A. L. Allred and E. G. Rochow, “A scale of electronegativity based on electrostatic force,” J. Inorg. Nucl. Chem. 5(4), 264–268 (1958). [CrossRef]

35.

S. W. Hsu, K. On, and A. R. Tao, “Localized surface plasmon resonances of anisotropic semiconductor nanocrystals,” J. Am. Chem. Soc. 133(47), 19072–19075 (2011). [CrossRef] [PubMed]

36.

C. F. Bohren and D. R. Huffman, Absorption and Scattering of Light by Small Particles (Wiley, 1998).

37.

L. Wang, W. Xiong, Y. Nishijima, Y. Yokota, K. Ueno, H. Misawa, G. Bi, and J. R. Qiu, “Spectral properties and mechanism of instability of nanoengineered silver blocks,” Opt. Express 19(11), 10640–10646 (2011). [CrossRef] [PubMed]

38.

M. Mcmahon, R. Lopez, H. Meyer III, L. Feldman, and R. Haglund Jr., “Rapid tarnishing of silver nanoparticles in ambient laboratory air,” Appl. Phys. B 80(7), 915–921 (2005). [CrossRef]

OCIS Codes
(240.6680) Optics at surfaces : Surface plasmons
(160.4236) Materials : Nanomaterials
(220.4241) Optical design and fabrication : Nanostructure fabrication
(250.5403) Optoelectronics : Plasmonics

ToC Category:
Plasmonics

History
Original Manuscript: May 2, 2012
Revised Manuscript: July 6, 2012
Manuscript Accepted: August 8, 2012
Published: August 9, 2012

Citation
Yoshiaki Nishijima and Shunsuke Akiyama, "Unusual optical properties of the Au/Ag alloy at the matching mole fraction," Opt. Mater. Express 2, 1226-1235 (2012)
http://www.opticsinfobase.org/ome/abstract.cfm?URI=ome-2-9-1226


Sort:  Author  |  Year  |  Journal  |  Reset  

References

  1. A. Pipino and V. Silin, “Gold nanoparticle response to nitro-compounds probed by cavity ring-down spectroscopy,” Chem. Phys. Lett.404(4-6), 361–364 (2005). [CrossRef]
  2. F. Lordan, J. H. Rice, B. Jose, R. J. Forster, and T. E. Keyes, “Site selective surface enhanced Raman on nanostructured cavities,” Appl. Phys. Lett.99(3), 033104 (2011). [CrossRef]
  3. Y. Sawai, B. Takimoto, H. Nabika, K. Ajito, and K. Murakoshi, “Observation of a small number of molecules at a metal nanogap arrayed on a solid surface using surface-enhanced Raman scattering,” J. Am. Chem. Soc.129(6), 1658–1662 (2007). [CrossRef] [PubMed]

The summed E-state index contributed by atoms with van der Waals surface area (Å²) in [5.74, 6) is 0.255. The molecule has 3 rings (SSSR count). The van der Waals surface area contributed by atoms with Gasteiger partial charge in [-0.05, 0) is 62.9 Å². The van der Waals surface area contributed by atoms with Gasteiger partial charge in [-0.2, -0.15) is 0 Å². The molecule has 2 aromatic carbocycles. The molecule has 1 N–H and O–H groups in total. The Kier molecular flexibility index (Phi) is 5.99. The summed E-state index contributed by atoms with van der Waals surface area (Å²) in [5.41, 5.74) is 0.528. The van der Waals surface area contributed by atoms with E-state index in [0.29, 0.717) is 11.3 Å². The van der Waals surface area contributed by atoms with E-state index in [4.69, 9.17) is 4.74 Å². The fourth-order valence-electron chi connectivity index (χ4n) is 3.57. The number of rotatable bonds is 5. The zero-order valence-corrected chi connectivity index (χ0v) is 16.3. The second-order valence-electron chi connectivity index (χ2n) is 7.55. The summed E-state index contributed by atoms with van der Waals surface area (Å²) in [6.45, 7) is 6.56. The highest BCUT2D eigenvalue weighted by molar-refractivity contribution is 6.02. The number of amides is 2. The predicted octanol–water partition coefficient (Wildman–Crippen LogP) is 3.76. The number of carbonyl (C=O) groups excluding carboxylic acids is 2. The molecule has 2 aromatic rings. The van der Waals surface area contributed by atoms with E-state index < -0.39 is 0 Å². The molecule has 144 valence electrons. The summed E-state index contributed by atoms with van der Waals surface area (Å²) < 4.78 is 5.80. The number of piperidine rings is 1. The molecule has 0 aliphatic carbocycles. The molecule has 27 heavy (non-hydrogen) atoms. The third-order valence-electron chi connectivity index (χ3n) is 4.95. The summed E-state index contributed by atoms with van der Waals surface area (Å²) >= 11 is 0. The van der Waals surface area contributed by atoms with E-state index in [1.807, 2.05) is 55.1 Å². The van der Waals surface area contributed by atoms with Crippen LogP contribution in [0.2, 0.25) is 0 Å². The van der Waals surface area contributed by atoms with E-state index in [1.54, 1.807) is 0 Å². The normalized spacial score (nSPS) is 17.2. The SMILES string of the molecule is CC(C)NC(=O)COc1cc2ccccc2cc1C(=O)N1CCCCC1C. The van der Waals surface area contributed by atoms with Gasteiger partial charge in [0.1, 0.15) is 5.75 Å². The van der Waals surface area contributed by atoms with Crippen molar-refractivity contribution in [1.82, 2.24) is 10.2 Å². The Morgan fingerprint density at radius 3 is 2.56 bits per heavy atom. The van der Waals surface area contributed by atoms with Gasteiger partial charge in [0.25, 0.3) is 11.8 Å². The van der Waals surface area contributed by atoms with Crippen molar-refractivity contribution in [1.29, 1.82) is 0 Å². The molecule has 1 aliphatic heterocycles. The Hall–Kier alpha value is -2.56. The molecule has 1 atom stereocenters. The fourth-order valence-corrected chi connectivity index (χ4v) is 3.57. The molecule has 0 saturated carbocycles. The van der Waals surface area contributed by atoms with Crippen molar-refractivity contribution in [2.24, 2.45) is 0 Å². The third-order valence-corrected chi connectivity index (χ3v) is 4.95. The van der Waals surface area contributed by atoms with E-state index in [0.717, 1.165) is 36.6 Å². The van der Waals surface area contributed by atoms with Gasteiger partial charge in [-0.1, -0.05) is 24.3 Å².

4. Y. Tsuboi, R. Shimizu, T. Shoji, and N. Kitamura, “Near-infrared continuous-wave light driving a two-photon photochromic reaction with the assistance of localized surface plasmon,” J. Am. Chem. Soc.131(35), 12623–12627 (2009). [CrossRef] [PubMed]
  5. Y. Nishijima, K. Ueno, Y. Yokota, K. Murakoshi, and H. Misawa, “Plasmon-assisted photocurrent generation from visible to near-infrared wavelength using a Au-nanorods/TiO2 electrode,” J. Phys. Chem. Lett.1(13), 2031–2036 (2010). [CrossRef]
  6. M. Harada, K. Asakura, Y. Ueki, and N. Toshima, “Structure of polymer-protected palladium-platinum bimetallic clusters at the oxidized state: extended x-ray absorption fine structure analysis,” J. Phys. Chem.96(24), 9730–9738 (1992). [CrossRef]
  7. N. Toshima, M. Harada, Y. Yamazaki, and K. Asakura, “Catalytic activity and structural analysis of polymer-protected gold-palladium bimetallic clusters prepared by the simultaneous reduction of hydrogen tetrachloroaurate and palladium dichloride,” J. Phys. Chem.96(24), 9927–9933 (1992). [CrossRef]
  8. K. Kusada, M. Yamauchi, H. Kobayashi, H. Kitagawa, and Y. Kubota, “Hydrogen-storage properties of solid-solution alloys of immiscible neighboring elements with Pd,” J. Am. Chem. Soc.132(45), 15896–15898 (2010). [CrossRef] [PubMed]
  9. Y. Herbani, T. Nakamura, and S. Sato, “Synthesis of near-monodispersed Au and Ag nanoalloys by high intensity laser irradiation of metal ions in hexane,” J. Phys. Chem. C115(44), 21592–21598 (2011). [CrossRef]
  10. Y. Herbani, T. Nakamura, and S. Sato, “Femtosecond laser -induced formation of Au-rich nanoalloys from the aqueous mixture of Au-Ag ions,” J. Nanomater.2010, 154210 (2010). [CrossRef]
  11. S. Link, Z. L. Wang, and M. A. El-Sayed, “Alloy formation of gold and silver nanoparticles and the dependence of the plasmon absorption on their composition,” J. Phys. Chem. B103(18), 3529–3533 (1999). [CrossRef]
  12. K. S. Lee and M. A. El-Sayed, “Gold and silver nanoparticles in sensing and imaging: sensitivity of plasmon response to size, shape, and metal composition,” J. Phys. Chem. B110(39), 19220–19225 (2006). [CrossRef] [PubMed]
  13. N. E. Motl, E. Ewusi-Annan, I. T. Sines, L. Jensen, and R. E. Schaak, “Au and Cu alloy nanoparticles with tunable compositions and plasmonic properties: experimental determination of composition and correlation with theory,” J. Phys. Chem. C114(45), 19263–19269 (2010). [CrossRef]
  14. F. Hubenthal, N. Borg, and F. Trager, “Optical properties and ultrafast electron dynamics in gold and silver alloy and core and shell nanoparticles,” Appl. Phys. B93(1), 39–45 (2008). [CrossRef]
  15. S. Link, C. Burda, M. B. Mohamed, B. Nikoobakht, and M. A. El-Sayed, “Laser photothermal melting and fragmentation of gold nanorods: energy and laser pulse-width dependence,” J. Phys. Chem. A103(9), 1165–1170 (1999). [CrossRef]